In Snowpocalypse, the Food Bank Digs DC DPR

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Snow days are many things – an opportunity for winter adventure, a parent’s worst nightmare, a time to catch up on your Netflix queue. But for the vulnerable residents of the Washington, DC region, snow days present a real and present threat. Last week’s storm Jonas couldn’t have hit at a worse time for those neighbors in the Washington metro area who struggle to access the food their family needs. Of the 540,000 neighbors served by the Capital Area Food Bank each year, 54% of those who participate in SNAP (Supplemental Nutrition Assistance Program) report their food stamps running out before the second half of each month. The storm kept most people in their homes long after the snowfall ended, meaning that hourly workers lost wages and people were cut off from food resources at the time of the month when they need it most.

Even the Capital Area Food Bank was forced to take one snow day, but by Tuesday we were back to work and ready to move food into the community where it was needed most. To address the need we first reached out to our partner network, adding food to existing orders and committing to new fresh produce drops in high need areas. Knowing many of our partners were still snowed in, we also looked to our broader network for support. We quickly found a willing and committed partner in the District Department of Parks and Recreation (DPR), which has provided afterschool meals in coordination with the food bank since 2013.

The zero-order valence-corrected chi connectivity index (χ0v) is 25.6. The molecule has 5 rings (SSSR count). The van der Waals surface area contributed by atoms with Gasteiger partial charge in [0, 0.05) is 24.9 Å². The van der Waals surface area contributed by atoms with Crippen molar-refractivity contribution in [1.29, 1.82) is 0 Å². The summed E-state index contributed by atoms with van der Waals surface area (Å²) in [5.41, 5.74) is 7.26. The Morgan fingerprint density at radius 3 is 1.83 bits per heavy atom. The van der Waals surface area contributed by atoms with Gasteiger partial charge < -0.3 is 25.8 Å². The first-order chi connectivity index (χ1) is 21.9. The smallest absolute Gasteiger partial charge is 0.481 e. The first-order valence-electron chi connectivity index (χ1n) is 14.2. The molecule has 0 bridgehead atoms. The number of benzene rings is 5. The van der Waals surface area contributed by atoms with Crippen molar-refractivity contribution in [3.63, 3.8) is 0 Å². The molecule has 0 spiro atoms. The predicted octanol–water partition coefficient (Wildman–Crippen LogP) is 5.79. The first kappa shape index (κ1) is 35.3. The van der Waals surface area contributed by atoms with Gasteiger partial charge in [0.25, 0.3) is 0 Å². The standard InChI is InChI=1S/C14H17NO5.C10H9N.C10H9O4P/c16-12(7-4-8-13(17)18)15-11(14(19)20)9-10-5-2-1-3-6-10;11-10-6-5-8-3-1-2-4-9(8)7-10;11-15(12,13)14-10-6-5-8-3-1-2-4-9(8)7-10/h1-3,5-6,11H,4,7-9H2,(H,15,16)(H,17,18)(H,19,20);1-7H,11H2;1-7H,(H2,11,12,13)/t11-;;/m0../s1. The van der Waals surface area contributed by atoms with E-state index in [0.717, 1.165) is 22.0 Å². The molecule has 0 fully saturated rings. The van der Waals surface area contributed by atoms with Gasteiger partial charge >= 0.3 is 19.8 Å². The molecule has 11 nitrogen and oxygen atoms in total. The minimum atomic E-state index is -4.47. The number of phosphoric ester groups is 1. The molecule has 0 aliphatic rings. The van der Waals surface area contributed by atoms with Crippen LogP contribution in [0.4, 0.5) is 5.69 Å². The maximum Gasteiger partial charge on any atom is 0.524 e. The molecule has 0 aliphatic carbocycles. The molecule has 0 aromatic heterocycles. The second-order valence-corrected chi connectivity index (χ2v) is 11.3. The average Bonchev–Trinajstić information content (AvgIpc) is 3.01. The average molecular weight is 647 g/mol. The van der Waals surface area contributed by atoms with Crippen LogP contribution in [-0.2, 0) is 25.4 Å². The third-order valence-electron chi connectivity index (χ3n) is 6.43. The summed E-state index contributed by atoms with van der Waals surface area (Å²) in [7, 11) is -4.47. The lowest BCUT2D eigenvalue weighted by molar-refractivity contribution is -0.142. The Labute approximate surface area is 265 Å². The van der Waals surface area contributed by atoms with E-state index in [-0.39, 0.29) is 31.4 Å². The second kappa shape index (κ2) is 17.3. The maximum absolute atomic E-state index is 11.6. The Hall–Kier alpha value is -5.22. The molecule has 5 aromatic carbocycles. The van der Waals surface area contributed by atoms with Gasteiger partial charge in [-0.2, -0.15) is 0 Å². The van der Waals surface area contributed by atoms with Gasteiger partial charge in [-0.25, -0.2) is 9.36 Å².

FM2DPR identified eight Recreation Centers across four high-need Wards to host an emergency food distribution the week after the storm. All centers received two types of fresh produce, ready to eat meals, packaged rice, and assorted drinks. Even with very little time for outreach, many residents participated, with close to 750 households–about 2,700 residents–receiving food. Volunteers lent their support, some even donating food on the spot. As DPR Director Keith Anderson said in the Washington Sun, “Residents having access to healthy, nutritious food is important to us and this week our expanded partnership with the Capital Area Food Bank will assist those in need.”

Recreation Centers are true community hubs, and Recreation Center staff know their neighbors. This helped spur innovation during the crisis. Some centers, not getting the turnout they anticipated, kept their food distributions running until 9PM, catching parents picking up children and basketball teams after the game. Another sent teens door-to-door to drop off groceries at the homes of homebound seniors and individuals with disabilities. Each distribution was a reflection of strong community bonds and resiliency. The efforts truly epitomized our hope of creating collaborative, community responses to hunger.

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